• Electron-Injection Layer
  • As the electron-injection layer 115, one which increases electron injection efficiency is required. Specifically, a layer doped with an alkali metal such as lithium (Li) or cesium (Cs) is provided on a cathode interface, as the electron-injection layer 115.
  • Reflective Electrode
  • As the reflective electrode (cathode) 120, a metal having a small work function or an alloy thereof may be used. Specifically, examples of the cathode 120 include an alkali metal, an alkaline earth metal, and a metal of group 3 in the periodic table. Of these, aluminum (Al), magnesium (Mg), an alloy thereof or the like is preferably used. Further, as a cathode 120, a co-vapor-deposited film of Al and MgAg, a laminated electrode in which Al is vapor-deposited on a thin vapor-deposited film of LiF or Li2O, or the like may be used. Further, in system using a polymer, a laminate of calcium (Ca) or barium (Ba) and aluminum (Al), or the like may be used as the cathode 120.
  • Incidentally, it goes without saying that the reflective electrode may be used as the anode.
  • Process for Producing Translucent Electrode-Attached Translucent Substrate (Laminate for Organic LED Element)
  • The process for producing the translucent electrode-attached translucent substrate of the invention will be described below with reference to the drawing. Fig. 20 is a flow chart showing a process for producing the translucent electrode-attached substrate of the invention. The process for producing the translucent electrode-attached substrate of the invention comprises the step of preparing a translucent substrate (step 1100), the step of forming on the translucent substrate a scattering layer comprising a base material having a first refractive index at a wavelength of emitted light of an organic LED element and a plurality of scattering materials provided in the inside of the base material and having a refractive index different from that of the base material (step 1110), and the step of forming on the scattering layer a translucent electrode having a second refractive index higher than the first refractive index (step 1120).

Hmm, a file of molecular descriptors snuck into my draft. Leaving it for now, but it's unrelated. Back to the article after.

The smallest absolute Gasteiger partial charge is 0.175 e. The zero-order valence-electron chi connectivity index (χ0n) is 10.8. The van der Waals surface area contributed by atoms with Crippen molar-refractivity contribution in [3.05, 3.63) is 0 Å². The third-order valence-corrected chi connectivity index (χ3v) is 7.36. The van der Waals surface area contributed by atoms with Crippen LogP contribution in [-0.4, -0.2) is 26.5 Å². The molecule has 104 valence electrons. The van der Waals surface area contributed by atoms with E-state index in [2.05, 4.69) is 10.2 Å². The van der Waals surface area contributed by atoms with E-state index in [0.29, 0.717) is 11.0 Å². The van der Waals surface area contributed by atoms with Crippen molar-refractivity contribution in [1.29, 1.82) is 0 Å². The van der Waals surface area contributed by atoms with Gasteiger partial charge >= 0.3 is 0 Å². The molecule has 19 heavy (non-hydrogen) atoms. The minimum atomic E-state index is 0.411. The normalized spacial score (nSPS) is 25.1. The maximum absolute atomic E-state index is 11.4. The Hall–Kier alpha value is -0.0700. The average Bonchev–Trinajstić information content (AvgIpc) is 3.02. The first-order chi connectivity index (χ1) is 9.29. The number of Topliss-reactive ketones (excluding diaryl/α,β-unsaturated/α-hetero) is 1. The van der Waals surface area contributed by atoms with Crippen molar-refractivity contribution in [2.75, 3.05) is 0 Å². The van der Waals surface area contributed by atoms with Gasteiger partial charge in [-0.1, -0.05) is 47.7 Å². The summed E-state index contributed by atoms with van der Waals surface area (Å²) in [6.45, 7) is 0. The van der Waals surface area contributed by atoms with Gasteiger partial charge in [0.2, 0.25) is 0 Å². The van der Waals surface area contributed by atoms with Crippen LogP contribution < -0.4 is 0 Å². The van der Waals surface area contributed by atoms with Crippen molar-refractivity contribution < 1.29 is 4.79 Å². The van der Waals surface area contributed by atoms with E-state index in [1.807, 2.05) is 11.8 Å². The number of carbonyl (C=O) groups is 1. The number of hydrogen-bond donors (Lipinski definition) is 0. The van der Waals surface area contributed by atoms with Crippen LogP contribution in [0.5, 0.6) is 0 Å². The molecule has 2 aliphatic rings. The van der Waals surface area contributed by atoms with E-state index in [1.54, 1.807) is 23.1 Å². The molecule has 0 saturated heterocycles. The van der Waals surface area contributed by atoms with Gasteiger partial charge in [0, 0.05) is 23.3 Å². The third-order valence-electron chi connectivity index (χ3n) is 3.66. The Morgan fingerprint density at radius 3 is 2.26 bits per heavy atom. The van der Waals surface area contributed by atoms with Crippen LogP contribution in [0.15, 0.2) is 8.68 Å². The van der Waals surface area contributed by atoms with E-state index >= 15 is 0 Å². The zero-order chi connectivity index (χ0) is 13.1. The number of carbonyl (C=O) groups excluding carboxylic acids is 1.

• First, the translucent substrate is prepared (step 1100). Specifically, a glass substrate or a plastic substrate is used as the translucent substrate.